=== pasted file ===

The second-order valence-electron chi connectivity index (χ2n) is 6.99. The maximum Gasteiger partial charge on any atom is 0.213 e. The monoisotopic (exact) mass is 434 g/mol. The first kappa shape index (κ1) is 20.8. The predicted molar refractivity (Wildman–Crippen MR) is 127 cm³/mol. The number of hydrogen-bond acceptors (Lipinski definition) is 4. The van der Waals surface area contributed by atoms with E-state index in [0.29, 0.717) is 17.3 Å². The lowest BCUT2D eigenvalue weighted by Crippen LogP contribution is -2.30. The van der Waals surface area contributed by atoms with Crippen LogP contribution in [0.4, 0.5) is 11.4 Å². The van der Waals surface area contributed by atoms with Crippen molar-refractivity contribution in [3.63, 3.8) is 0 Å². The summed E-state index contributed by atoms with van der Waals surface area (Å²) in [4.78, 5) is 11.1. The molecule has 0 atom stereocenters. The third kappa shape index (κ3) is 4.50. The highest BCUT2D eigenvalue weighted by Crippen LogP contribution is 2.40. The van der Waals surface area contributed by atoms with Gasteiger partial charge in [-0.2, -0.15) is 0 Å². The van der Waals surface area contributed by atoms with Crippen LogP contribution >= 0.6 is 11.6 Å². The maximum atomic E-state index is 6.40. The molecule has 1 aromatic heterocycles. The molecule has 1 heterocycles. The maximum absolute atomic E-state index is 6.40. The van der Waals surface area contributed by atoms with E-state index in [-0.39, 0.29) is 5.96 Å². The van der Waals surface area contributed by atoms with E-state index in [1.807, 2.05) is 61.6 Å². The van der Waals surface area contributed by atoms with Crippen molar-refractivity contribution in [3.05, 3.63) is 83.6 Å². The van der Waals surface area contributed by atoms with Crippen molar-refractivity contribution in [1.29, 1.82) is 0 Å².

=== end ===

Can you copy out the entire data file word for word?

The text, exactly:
The second-order valence-electron chi connectivity index (χ2n) is 6.99. The maximum Gasteiger partial charge on any atom is 0.213 e. The monoisotopic (exact) mass is 434 g/mol. The first kappa shape index (κ1) is 20.8. The predicted molar refractivity (Wildman–Crippen MR) is 127 cm³/mol. The number of hydrogen-bond acceptors (Lipinski definition) is 4. The van der Waals surface area contributed by atoms with E-state index in [0.29, 0.717) is 17.3 Å². The lowest BCUT2D eigenvalue weighted by Crippen LogP contribution is -2.30. The van der Waals surface area contributed by atoms with Crippen LogP contribution in [0.4, 0.5) is 11.4 Å². The van der Waals surface area contributed by atoms with Crippen molar-refractivity contribution in [3.63, 3.8) is 0 Å². The summed E-state index contributed by atoms with van der Waals surface area (Å²) in [4.78, 5) is 11.1. The molecule has 0 atom stereocenters. The third kappa shape index (κ3) is 4.50. The highest BCUT2D eigenvalue weighted by Crippen LogP contribution is 2.40. The van der Waals surface area contributed by atoms with Gasteiger partial charge in [-0.2, -0.15) is 0 Å². The van der Waals surface area contributed by atoms with Crippen LogP contribution >= 0.6 is 11.6 Å². The maximum atomic E-state index is 6.40. The molecule has 1 aromatic heterocycles. The molecule has 1 heterocycles. The maximum absolute atomic E-state index is 6.40. The van der Waals surface area contributed by atoms with E-state index in [-0.39, 0.29) is 5.96 Å². The van der Waals surface area contributed by atoms with E-state index in [1.807, 2.05) is 61.6 Å². The van der Waals surface area contributed by atoms with Crippen molar-refractivity contribution in [3.05, 3.63) is 83.6 Å². The van der Waals surface area contributed by atoms with Crippen molar-refractivity contribution in [1.29, 1.82) is 0 Å².